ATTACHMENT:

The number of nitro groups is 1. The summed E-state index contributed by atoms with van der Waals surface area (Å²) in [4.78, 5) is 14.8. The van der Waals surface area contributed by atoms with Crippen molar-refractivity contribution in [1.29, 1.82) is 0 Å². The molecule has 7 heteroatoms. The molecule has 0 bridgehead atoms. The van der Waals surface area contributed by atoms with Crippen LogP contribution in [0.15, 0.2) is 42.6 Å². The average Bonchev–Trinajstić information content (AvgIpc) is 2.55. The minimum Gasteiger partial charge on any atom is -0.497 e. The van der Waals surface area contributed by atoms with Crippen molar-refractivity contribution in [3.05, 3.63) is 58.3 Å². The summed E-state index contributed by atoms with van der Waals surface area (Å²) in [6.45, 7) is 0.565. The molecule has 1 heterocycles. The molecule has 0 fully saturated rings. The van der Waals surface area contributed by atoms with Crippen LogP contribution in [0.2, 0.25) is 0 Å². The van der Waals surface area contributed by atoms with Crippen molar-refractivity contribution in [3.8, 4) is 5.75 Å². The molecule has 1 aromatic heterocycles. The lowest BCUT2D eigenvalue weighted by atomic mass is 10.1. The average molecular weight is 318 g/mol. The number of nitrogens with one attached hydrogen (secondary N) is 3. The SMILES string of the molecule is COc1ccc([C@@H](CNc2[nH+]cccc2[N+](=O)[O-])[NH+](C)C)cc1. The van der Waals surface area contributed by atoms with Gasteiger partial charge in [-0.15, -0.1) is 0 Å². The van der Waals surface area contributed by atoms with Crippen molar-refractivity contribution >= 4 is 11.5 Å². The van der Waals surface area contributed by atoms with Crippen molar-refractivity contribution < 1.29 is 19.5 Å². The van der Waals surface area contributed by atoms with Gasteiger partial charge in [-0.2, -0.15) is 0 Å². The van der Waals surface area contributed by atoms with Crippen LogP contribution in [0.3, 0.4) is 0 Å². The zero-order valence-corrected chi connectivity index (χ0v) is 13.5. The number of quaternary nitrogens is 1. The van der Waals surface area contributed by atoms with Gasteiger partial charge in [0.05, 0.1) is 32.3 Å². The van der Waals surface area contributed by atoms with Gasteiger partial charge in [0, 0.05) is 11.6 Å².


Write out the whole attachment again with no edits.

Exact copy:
The number of nitro groups is 1. The summed E-state index contributed by atoms with van der Waals surface area (Å²) in [4.78, 5) is 14.8. The van der Waals surface area contributed by atoms with Crippen molar-refractivity contribution in [1.29, 1.82) is 0 Å². The molecule has 7 heteroatoms. The molecule has 0 bridgehead atoms. The van der Waals surface area contributed by atoms with Crippen LogP contribution in [0.15, 0.2) is 42.6 Å². The average Bonchev–Trinajstić information content (AvgIpc) is 2.55. The minimum Gasteiger partial charge on any atom is -0.497 e. The van der Waals surface area contributed by atoms with Crippen molar-refractivity contribution in [3.05, 3.63) is 58.3 Å². The summed E-state index contributed by atoms with van der Waals surface area (Å²) in [6.45, 7) is 0.565. The molecule has 1 heterocycles. The molecule has 0 fully saturated rings. The van der Waals surface area contributed by atoms with Crippen LogP contribution in [0.2, 0.25) is 0 Å². The van der Waals surface area contributed by atoms with Crippen molar-refractivity contribution in [3.8, 4) is 5.75 Å². The molecule has 1 aromatic heterocycles. The lowest BCUT2D eigenvalue weighted by atomic mass is 10.1. The average molecular weight is 318 g/mol. The number of nitrogens with one attached hydrogen (secondary N) is 3. The SMILES string of the molecule is COc1ccc([C@@H](CNc2[nH+]cccc2[N+](=O)[O-])[NH+](C)C)cc1. The van der Waals surface area contributed by atoms with Gasteiger partial charge in [-0.15, -0.1) is 0 Å². The van der Waals surface area contributed by atoms with Crippen molar-refractivity contribution >= 4 is 11.5 Å². The van der Waals surface area contributed by atoms with Crippen molar-refractivity contribution < 1.29 is 19.5 Å². The van der Waals surface area contributed by atoms with Gasteiger partial charge in [-0.2, -0.15) is 0 Å². The van der Waals surface area contributed by atoms with Crippen LogP contribution in [0.3, 0.4) is 0 Å². The zero-order valence-corrected chi connectivity index (χ0v) is 13.5. The number of quaternary nitrogens is 1. The van der Waals surface area contributed by atoms with Gasteiger partial charge in [0.05, 0.1) is 32.3 Å². The van der Waals surface area contributed by atoms with Gasteiger partial charge in [0, 0.05) is 11.6 Å².